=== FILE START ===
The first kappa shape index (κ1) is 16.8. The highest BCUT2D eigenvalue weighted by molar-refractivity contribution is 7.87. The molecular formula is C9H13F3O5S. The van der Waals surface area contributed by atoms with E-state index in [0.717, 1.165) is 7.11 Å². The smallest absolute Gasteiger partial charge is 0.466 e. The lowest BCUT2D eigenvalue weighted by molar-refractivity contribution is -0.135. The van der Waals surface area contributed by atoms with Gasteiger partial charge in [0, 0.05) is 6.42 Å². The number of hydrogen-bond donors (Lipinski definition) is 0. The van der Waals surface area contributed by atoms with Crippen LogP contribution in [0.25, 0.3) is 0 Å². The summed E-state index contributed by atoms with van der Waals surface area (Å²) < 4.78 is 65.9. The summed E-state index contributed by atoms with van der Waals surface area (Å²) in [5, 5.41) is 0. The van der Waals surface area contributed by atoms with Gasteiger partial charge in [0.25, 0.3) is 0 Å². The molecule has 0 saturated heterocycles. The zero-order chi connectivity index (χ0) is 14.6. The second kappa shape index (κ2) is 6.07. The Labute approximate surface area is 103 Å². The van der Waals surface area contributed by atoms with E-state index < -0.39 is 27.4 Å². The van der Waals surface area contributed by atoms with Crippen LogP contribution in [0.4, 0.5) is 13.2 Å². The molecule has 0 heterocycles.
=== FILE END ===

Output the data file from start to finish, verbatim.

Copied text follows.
The first kappa shape index (κ1) is 16.8. The highest BCUT2D eigenvalue weighted by molar-refractivity contribution is 7.87. The molecular formula is C9H13F3O5S. The van der Waals surface area contributed by atoms with E-state index in [0.717, 1.165) is 7.11 Å². The smallest absolute Gasteiger partial charge is 0.466 e. The lowest BCUT2D eigenvalue weighted by molar-refractivity contribution is -0.135. The van der Waals surface area contributed by atoms with Gasteiger partial charge in [0, 0.05) is 6.42 Å². The number of hydrogen-bond donors (Lipinski definition) is 0. The van der Waals surface area contributed by atoms with Crippen LogP contribution in [0.25, 0.3) is 0 Å². The summed E-state index contributed by atoms with van der Waals surface area (Å²) < 4.78 is 65.9. The summed E-state index contributed by atoms with van der Waals surface area (Å²) in [5, 5.41) is 0. The van der Waals surface area contributed by atoms with Gasteiger partial charge in [0.25, 0.3) is 0 Å². The molecule has 0 saturated heterocycles. The zero-order chi connectivity index (χ0) is 14.6. The second kappa shape index (κ2) is 6.07. The Labute approximate surface area is 103 Å². The van der Waals surface area contributed by atoms with E-state index < -0.39 is 27.4 Å². The van der Waals surface area contributed by atoms with Crippen LogP contribution in [0.4, 0.5) is 13.2 Å². The molecule has 0 heterocycles.